What else makes William Darcy (his modernized moniker) such a compelling romantic figure?  As a women’s fantasy man, admired traits include the devoted strength of his love for one woman, his respect for her as an equal, and how he changes for her from “a good man into something better” (Julie C.). 

Carthia refers to her Darcy creation:  “He’s pretty much perfect . . . but not many people have the privilege to get a glimpse of his true inner self.  Elizabeth is one lucky girl to be the one who does.”  His appeal also seems grounded in so-called feminine traits fused with so-called masculine ones, where traditional images of gender and sexuality get reworked to mold Darcy into a satisfyingly negotiated depiction of heterosexual masculinity.  As Renée O. exclaims, “He wants her to love him for him. . . . I so LOVE that!  What a man!” 

What is it about Elizabeth that, despite enormous changes in women’s circumstances and gender relations, continues to draw women into identification with her as she grapples with self-awareness and love?  Interpersonal growth and respect, profound feelings, and partnership of intelligent and caring equals clearly constitute an ideal for today.  Austen was a daring writer for her time, Lizzy a rare female character – headstrong and playful, growing even wiser through the serendipitous find of a loving egalitarian relationship.  Unimpressed by Darcy’s wealth, Lizzy does come to love him for him.  Each character gains self-understanding as understanding of the other grows. 

It’s significant that the man opens up to the woman.  The thrill of Darcy is, perhaps, the thrill of a private striptease:  once he realizes his lady love is before him, this attractive yet guarded man drops his restrictive outer layers to reveal himself to her in all his vulnerability and desire.  Lizzy’s agitated distance becomes overwhelming desire, too, as she realizes he is dancing closer and closer, promising an intimate human connection of profound exploratory potential.  Initially misreading the outer layers as the whole show, she is mesmerized as he bares himself to her.  Her acceptance urges him to remove the last layer, offering up his entire being – or, as Belén succinctly states, “He opens his soul to her.”  Lizzy reciprocates, thus the intense love story.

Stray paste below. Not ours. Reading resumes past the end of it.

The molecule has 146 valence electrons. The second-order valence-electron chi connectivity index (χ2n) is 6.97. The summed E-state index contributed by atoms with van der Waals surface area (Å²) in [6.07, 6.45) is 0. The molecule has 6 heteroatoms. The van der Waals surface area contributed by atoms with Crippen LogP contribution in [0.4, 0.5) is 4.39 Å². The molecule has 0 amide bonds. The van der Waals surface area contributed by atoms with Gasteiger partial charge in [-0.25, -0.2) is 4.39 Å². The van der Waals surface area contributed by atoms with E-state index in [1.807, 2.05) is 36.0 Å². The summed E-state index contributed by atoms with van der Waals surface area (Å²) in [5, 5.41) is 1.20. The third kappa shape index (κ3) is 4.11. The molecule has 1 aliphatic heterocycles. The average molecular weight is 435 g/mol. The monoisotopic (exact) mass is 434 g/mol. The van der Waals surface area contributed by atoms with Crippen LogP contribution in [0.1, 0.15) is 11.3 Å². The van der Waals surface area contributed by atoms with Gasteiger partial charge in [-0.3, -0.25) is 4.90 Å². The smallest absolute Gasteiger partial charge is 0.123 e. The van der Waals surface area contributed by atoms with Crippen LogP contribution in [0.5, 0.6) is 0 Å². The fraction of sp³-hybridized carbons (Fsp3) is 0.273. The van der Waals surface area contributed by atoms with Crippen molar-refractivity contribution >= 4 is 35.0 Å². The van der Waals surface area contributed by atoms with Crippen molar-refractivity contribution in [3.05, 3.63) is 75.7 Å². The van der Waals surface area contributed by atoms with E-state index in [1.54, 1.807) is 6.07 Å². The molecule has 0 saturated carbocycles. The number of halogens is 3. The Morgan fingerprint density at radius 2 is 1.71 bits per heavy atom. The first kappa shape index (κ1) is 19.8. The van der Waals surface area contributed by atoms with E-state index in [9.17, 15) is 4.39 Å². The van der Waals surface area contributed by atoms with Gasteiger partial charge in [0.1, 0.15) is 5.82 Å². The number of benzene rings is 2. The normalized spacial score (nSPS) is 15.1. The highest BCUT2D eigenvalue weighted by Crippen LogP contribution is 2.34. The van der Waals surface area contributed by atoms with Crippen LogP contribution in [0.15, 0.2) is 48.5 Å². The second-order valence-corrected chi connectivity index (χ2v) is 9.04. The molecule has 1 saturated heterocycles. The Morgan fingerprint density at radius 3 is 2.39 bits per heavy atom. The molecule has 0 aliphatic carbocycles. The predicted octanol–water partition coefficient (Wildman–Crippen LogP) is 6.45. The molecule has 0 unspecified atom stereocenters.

Darcy’s heterosexual masculinity is never in question even as he plunges beyond “rational” control and into the “messy” realm of amorphous pleasures.  As a representation of masculinity, this is a hugely vulnerable position.  The “masculine” is guileless, unhinged, and out of control in euphoria.  Does this bring to mind dominant images of “feminine” sexuality?  It should.  Darcy is definitely shaking it up – so much so that we want “more, more, more of this gorgeous Mr. Darcy and his lucky Elizabeth” (Renée O.).

Dominant cultural definitions of gender and images of sexuality proffer masculinity and male heterosexual desire as “active,” “dominant,” “in control.” Femininity and female heterosexual desire is represented as “passive,” “compliant,” “yielding.”  Lynne Segal, in Straight Sex: Rethinking the Politics of Pleasure, digs into this and asks, “Is it not precisely in sexual experiences that we most often . . . break through the male-as-subject female-as-object absurdity of gendered positions?” Pride and Prejudice fan fiction uses various intimate experiences to loosen this subject-object rigidity.